Domestic abuse and COVID-19 Despite the progress society has made in beginning to acknowledge the objectification, inequalities and injustice faced by women, women remain a target of domestic abuse. This gives the sense that a male dominated culture is still embedded within society. The emergence of the pandemic has exacerbated the abuse, due to several reasons which we will explore in this article. What counts as domestic abuse? While domestic abuse is mostly assumed to be physical abuse, it takes many forms. Verbal abuse, sexual abuse, and emotional abuse - such as gaslighting and manipulation - can leave victims as traumatised. Any situation which leaves individuals feeling uncomfortable, hurt or violated at the hands of their partners can 18 Medical Woman | Spring/Summer 2021

be defined as domestic abuse. Anybody experiencing anything like this should please speak up regardless of whether it is physical abuse or not. I encourage readers and others not to excuse any behaviour of their partners that makes them uneasy as any abuse is abuse. The rise of domestic abuse amongst COVID-19 Before discussing the impact of COVID-19 on domestic abuse, I believe it is important to highlight that this article is not shifting blame of domestic abuse onto the pandemic and validating the ones who are to blame. This article simply explores how COVID-19 may have denied women of routes they would have otherwise been able to have. One of the biggest reasons for the unfortunate rise in domestic abuse cases during the pandemic was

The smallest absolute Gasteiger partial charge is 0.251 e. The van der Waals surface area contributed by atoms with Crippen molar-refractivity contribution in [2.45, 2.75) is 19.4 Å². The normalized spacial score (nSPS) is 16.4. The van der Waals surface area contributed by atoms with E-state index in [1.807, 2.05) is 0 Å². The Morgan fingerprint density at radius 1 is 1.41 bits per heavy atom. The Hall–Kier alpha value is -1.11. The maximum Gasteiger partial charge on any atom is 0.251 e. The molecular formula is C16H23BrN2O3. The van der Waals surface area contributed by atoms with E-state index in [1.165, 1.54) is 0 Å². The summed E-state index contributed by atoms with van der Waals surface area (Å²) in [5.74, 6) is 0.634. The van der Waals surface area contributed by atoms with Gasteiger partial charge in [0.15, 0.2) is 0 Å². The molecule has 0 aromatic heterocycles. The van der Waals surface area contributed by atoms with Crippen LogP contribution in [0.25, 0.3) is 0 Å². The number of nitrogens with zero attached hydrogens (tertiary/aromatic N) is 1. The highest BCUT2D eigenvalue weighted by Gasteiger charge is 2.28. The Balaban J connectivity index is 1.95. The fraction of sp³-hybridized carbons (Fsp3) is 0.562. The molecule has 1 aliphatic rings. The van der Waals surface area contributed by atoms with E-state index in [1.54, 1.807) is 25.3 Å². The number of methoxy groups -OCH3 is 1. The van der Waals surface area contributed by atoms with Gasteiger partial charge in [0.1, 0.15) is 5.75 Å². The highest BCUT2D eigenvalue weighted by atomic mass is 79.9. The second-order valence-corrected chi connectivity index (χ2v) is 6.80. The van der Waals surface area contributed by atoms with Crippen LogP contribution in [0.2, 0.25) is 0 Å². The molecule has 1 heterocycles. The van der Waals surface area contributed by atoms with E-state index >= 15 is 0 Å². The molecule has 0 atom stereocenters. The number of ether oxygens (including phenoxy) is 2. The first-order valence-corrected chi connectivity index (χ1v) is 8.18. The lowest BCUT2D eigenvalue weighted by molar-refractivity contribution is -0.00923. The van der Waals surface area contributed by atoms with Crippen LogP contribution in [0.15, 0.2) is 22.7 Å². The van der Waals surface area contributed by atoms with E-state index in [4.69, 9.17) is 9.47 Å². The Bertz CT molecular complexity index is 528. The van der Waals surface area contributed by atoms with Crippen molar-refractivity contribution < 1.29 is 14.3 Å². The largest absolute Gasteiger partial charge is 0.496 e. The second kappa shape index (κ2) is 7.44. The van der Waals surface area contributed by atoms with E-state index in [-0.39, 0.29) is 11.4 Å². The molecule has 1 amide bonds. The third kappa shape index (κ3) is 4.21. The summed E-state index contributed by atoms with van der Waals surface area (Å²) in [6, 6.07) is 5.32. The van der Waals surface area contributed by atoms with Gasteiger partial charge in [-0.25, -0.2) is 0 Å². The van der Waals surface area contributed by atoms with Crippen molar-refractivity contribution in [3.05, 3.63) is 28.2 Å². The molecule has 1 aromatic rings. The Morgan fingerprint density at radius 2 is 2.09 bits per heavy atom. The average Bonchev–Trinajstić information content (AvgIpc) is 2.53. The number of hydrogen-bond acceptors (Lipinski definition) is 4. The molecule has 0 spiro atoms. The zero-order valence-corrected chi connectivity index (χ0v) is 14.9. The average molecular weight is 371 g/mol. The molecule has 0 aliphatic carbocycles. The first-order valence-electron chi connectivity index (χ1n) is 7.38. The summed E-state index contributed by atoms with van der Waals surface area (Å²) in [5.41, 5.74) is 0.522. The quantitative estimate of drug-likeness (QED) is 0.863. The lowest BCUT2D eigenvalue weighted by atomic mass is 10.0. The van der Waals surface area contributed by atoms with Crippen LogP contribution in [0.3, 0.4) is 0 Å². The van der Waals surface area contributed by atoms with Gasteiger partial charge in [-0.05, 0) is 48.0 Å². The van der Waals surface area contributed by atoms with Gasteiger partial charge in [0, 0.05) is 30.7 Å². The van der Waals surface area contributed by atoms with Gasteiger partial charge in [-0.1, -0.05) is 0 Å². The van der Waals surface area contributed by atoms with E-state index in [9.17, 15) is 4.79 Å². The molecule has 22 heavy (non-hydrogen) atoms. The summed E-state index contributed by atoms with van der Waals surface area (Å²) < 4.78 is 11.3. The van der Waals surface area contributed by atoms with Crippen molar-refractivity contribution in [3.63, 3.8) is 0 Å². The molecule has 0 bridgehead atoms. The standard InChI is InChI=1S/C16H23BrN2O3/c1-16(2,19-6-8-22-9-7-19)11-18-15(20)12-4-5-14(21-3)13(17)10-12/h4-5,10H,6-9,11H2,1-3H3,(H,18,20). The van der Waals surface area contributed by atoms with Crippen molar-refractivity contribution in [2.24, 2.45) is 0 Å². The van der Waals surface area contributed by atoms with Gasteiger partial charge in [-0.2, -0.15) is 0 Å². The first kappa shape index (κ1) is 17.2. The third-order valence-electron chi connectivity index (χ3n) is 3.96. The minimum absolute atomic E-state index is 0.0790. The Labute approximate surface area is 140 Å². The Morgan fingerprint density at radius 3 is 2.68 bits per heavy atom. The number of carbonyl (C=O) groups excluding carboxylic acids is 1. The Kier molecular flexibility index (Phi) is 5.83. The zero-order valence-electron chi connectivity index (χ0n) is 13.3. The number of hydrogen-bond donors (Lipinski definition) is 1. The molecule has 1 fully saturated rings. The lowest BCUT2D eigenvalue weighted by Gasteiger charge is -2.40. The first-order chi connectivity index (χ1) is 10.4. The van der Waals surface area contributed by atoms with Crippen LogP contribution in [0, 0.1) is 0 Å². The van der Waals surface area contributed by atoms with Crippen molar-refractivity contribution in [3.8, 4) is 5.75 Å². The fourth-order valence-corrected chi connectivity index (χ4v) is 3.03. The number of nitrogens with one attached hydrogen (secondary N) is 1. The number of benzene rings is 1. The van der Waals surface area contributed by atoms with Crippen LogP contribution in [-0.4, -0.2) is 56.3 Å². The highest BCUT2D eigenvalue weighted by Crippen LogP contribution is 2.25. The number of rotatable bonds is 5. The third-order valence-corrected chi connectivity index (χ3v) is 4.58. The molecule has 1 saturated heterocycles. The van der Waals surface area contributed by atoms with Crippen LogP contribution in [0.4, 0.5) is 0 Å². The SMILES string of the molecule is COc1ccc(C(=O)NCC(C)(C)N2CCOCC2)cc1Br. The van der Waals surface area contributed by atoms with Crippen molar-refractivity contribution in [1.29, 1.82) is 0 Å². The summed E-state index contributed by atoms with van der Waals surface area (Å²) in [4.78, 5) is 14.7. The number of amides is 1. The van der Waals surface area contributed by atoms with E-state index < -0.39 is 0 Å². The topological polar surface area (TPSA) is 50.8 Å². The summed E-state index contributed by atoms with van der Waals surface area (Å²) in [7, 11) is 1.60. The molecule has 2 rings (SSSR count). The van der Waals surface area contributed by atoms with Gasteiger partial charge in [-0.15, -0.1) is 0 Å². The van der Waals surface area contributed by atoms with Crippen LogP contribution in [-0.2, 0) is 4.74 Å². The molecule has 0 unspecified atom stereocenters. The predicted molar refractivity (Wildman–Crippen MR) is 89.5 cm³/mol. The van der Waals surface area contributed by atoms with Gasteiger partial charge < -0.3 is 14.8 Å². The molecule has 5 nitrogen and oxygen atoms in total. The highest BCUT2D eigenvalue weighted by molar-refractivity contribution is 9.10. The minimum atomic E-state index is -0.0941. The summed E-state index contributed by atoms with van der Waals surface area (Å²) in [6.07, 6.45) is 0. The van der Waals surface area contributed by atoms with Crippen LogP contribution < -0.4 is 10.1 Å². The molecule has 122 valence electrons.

WOMEN’S HEALTH: DOMESTIC ABUSE lockdown, an outcome of COVID-19. The United Kingdom (UK) was in extreme levels of lockdown from March 2020 to the respective summer and even currently each part of the UK has some lockdown enforcement in place. It was recorded that during the peak months of lockdown “around 20% of all offences recorded by police were flagged as domestic abuse compared to less than 15% in previous years”1. Lockdown gives women less ability to leave the house and increased time with their abusers2. This may lead to a higher frequency of abuse and in turn more severe injuries to women. In addition to not being able to leave the house, COVID-19 meant some charities and support groups were closed in at least some form. This narrows down women’s routes as there are limited places to call for help. Women’s Aid UK carried out a survey of COVID-19 during the peak of lockdown. • 67.4% of survivors experiencing abuse informed Women’s Aid that the level of abuse faced worsened since COVID-192. • 76.1% informed they were spending more time with their abuser as a result of COVID-192. Hence this data suggests that the severity of domestic abuse has heightened in COVID-19 times. Furthermore 91% of women who were experiencing abuse at the time said that the pandemic worsened their experience as they felt an increased sense of fear and the limited contacts to turn to for assistance left frustration on their part2. •C OVID-19 has led to many people losing their jobs and in turn led to financial struggles. We statistically observe that women often end up bearing the brunt of the economic impact COVID-19 has placed on households. Almost a third of respondents to the Women’s Aid Survey reported their abuser blamed them for the financial struggles COVID-192. Availability of help during COVID-19 Due to the close proximity family members are placed in with the UK in lockdown, reporting cases of domestic abuse is proving more challenging. There is a system in place after calling 999, called “Silent Solution” to alert emergency services. Additionally, very early in the pandemic a “code word scheme” was introduced where saying the code word “ANI” in supermarkets and pharmacies was an indication that that person was a victim of domestic abuse. However, despite the introduction of such innovative services, around two thirds of those responding to a survivor survey in April 2020 with SafeLives UK 3, did not ask for help since lockdown. These individuals found it hard to find support as everything was closed as a result of restrictions. How can healthcare help victims during COVID-19? How can we, as doctors, ensure we do not miss signs of domestic abuse? The British Medical Association (BMA) states that the healthcare profession possesses two obstacles to successfully reporting cases of domestic abuse: “the doctor’s attitude” and “the healthcare setting within which they work”4. The former refers to the discomfort doctors may feel in asking or due to the lack of time doctors have in dealing with such issues. The healthcare setting can reduce the number of cases reported due to patients finding speaking up daunting and the healthcare staff’s unawareness of the lack of solutions/resources available. By possessing knowledge of the signs of domestic abuse and the help available, the number of cases can be reduced: